I have read it takes about 100,000 IU (60mg) a day before that side effect starts to occur. Supposedly it is a reversible side effect, but does anyone know if there is a more definite answer or is the 100k IU a good rule of thumb?
Neither of which answers the question.
The amount depends on the age and complexion. Carotenemia is very common in the second half year of life with typical dietary habits. Many baby foods are mostly carrots, sweet potato, or squash, even those that are called “chicken vegetable dinner” and the homogenized nature of baby foods makes the carotene more easily absorbed. The thin skin and subcutanenous fat of infancy makes it easily noted as well. This carotenemia of infancy and toddlerhood is not associated with vitamin A toxicity.
It is less common in older children and in adults. A quick search found this case report of a 74 year old white male with carotenemia on a 20,000 IU beta carotene supplement so I would say the 100,000 cut-off is not a reliable one. His Vitamin A level was normal and his skin color returned to normal within two weeks of stopping his beta carotene supplement.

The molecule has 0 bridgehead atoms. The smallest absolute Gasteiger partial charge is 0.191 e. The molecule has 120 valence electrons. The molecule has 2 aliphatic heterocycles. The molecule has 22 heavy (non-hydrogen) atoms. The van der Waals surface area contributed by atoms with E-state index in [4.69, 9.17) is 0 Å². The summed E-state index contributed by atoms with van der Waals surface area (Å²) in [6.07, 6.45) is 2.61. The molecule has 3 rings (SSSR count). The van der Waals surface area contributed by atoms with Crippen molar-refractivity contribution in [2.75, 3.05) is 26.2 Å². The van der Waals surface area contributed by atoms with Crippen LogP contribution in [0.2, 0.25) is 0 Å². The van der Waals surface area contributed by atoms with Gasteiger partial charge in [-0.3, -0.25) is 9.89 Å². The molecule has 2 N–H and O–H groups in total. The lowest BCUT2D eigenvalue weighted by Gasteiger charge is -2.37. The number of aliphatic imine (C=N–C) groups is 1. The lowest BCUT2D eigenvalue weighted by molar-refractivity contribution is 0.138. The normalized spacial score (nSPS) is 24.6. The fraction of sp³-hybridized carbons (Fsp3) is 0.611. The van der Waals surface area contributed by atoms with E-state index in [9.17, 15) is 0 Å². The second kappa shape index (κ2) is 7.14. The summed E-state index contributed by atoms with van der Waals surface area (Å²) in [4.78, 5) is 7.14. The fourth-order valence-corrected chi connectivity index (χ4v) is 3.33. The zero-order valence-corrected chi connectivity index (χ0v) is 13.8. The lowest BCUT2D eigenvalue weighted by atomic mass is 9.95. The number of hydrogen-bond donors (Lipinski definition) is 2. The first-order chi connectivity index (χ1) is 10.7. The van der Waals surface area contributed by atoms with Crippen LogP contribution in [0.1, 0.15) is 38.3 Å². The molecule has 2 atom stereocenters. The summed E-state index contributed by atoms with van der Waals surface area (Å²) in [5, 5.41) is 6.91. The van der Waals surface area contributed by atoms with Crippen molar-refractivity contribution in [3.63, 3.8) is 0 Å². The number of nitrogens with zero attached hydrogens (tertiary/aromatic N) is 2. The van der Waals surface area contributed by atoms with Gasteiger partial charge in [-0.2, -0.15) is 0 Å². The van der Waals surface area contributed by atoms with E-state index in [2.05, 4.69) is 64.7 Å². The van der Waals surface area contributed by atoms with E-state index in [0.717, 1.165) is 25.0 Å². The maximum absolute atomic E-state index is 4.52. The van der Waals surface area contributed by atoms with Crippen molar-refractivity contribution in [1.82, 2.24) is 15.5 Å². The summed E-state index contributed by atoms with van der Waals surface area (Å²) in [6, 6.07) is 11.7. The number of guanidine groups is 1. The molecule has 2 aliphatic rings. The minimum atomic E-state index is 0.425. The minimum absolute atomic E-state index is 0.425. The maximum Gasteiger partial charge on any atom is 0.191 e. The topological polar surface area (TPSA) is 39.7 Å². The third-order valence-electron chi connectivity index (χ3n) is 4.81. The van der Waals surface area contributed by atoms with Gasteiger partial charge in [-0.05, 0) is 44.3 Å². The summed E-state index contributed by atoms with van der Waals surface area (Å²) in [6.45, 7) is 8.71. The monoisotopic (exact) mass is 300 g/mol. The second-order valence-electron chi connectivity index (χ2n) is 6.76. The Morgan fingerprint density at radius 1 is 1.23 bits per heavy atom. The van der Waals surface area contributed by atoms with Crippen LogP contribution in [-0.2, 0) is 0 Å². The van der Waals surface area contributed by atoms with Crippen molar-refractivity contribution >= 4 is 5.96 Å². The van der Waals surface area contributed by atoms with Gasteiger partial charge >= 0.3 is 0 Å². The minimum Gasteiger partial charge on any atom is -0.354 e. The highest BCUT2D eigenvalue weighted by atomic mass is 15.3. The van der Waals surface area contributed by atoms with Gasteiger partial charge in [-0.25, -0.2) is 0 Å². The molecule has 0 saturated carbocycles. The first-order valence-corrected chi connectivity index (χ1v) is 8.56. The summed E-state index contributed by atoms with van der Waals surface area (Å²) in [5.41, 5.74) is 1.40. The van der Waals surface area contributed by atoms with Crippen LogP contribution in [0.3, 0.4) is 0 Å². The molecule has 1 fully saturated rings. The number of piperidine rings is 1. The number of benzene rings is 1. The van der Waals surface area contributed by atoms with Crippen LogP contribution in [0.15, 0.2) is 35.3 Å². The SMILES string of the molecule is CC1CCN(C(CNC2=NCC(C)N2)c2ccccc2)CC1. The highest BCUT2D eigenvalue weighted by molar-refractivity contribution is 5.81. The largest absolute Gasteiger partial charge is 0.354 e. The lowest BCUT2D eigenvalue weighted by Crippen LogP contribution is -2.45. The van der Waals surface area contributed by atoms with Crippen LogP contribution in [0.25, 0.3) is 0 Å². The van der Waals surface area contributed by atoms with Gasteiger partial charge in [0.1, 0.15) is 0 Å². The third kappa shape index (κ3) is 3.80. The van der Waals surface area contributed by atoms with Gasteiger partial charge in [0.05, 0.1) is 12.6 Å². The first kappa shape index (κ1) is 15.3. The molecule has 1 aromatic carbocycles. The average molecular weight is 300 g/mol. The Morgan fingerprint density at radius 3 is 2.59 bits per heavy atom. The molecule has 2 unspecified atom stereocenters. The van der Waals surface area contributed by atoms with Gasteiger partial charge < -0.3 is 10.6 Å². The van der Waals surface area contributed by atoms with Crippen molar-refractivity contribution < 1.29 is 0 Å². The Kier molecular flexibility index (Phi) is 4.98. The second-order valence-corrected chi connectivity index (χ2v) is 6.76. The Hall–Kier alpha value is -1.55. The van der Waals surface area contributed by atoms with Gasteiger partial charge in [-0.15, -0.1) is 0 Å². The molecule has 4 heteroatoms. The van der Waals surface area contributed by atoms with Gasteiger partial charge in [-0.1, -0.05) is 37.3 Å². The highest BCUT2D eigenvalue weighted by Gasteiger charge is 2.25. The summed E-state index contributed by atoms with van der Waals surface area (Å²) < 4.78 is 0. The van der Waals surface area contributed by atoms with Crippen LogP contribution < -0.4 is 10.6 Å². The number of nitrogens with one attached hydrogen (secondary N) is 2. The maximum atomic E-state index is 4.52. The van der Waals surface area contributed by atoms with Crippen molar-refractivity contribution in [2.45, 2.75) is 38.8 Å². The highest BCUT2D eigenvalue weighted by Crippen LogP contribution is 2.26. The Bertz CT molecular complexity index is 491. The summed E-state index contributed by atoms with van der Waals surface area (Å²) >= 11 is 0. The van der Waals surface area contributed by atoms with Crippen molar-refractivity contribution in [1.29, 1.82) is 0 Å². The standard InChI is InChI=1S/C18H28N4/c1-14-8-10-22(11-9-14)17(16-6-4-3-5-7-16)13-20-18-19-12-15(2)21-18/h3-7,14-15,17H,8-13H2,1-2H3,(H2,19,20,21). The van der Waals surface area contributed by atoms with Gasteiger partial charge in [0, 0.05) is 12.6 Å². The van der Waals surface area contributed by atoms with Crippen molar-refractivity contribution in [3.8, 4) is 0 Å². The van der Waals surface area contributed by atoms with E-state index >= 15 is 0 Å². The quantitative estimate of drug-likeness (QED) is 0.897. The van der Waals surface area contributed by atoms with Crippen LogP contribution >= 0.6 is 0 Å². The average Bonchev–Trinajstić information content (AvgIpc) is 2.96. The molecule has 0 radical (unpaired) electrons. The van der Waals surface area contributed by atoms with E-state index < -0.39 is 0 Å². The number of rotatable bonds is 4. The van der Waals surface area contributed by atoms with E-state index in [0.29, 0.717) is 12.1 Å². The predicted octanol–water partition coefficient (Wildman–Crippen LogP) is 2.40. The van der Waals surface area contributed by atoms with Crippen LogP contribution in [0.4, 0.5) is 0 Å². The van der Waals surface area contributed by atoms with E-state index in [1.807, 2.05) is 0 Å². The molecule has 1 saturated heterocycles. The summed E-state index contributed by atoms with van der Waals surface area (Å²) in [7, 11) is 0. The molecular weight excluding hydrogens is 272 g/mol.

The first gives at least as much of an answer as you did.
Google the RDA and multiply by between 10 and 30. (I am sure you are right that it varies from person to person, hence the range.)
About 20 years ago, I ate a bag or two of carrots a day to try to turn orange. (This was due to a disagreement with a co-worker who didn’t believe people could turn orange from ODing on carotene.) After about a week, I gave up, because I wasn’t orange, and all those carrots were giving me the runs.
I think you’d need 10 large carrots a day minimum for months to get yellow skin.
You didn’t try hard enough. I’ve seen pictures of people who have done it. It takes about a month to really be noticeable. In all honesty, though, the effect isn’t that great. You eat a buttload of carrots and even then your skin only turns slightly orange-ish.